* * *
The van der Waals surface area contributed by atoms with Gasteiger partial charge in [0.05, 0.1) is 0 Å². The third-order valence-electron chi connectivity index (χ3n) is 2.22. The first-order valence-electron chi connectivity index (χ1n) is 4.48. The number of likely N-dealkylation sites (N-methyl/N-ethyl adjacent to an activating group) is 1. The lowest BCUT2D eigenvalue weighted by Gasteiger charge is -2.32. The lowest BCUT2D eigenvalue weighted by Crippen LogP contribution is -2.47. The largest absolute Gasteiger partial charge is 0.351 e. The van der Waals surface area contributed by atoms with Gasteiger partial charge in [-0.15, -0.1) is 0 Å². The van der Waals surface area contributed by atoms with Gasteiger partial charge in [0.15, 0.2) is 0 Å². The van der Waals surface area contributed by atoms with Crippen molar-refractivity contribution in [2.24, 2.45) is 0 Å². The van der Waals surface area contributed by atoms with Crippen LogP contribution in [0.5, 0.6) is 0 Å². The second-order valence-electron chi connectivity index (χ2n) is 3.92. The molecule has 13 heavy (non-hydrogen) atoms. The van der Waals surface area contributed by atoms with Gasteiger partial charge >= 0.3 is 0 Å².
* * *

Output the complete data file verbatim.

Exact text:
The van der Waals surface area contributed by atoms with Gasteiger partial charge in [0.05, 0.1) is 0 Å². The third-order valence-electron chi connectivity index (χ3n) is 2.22. The first-order valence-electron chi connectivity index (χ1n) is 4.48. The number of likely N-dealkylation sites (N-methyl/N-ethyl adjacent to an activating group) is 1. The lowest BCUT2D eigenvalue weighted by Gasteiger charge is -2.32. The lowest BCUT2D eigenvalue weighted by Crippen LogP contribution is -2.47. The largest absolute Gasteiger partial charge is 0.351 e. The van der Waals surface area contributed by atoms with Gasteiger partial charge in [-0.15, -0.1) is 0 Å². The van der Waals surface area contributed by atoms with Gasteiger partial charge in [0.15, 0.2) is 0 Å². The van der Waals surface area contributed by atoms with Crippen molar-refractivity contribution in [2.24, 2.45) is 0 Å². The van der Waals surface area contributed by atoms with Crippen LogP contribution in [0.5, 0.6) is 0 Å². The second-order valence-electron chi connectivity index (χ2n) is 3.92. The molecule has 13 heavy (non-hydrogen) atoms. The van der Waals surface area contributed by atoms with Gasteiger partial charge >= 0.3 is 0 Å².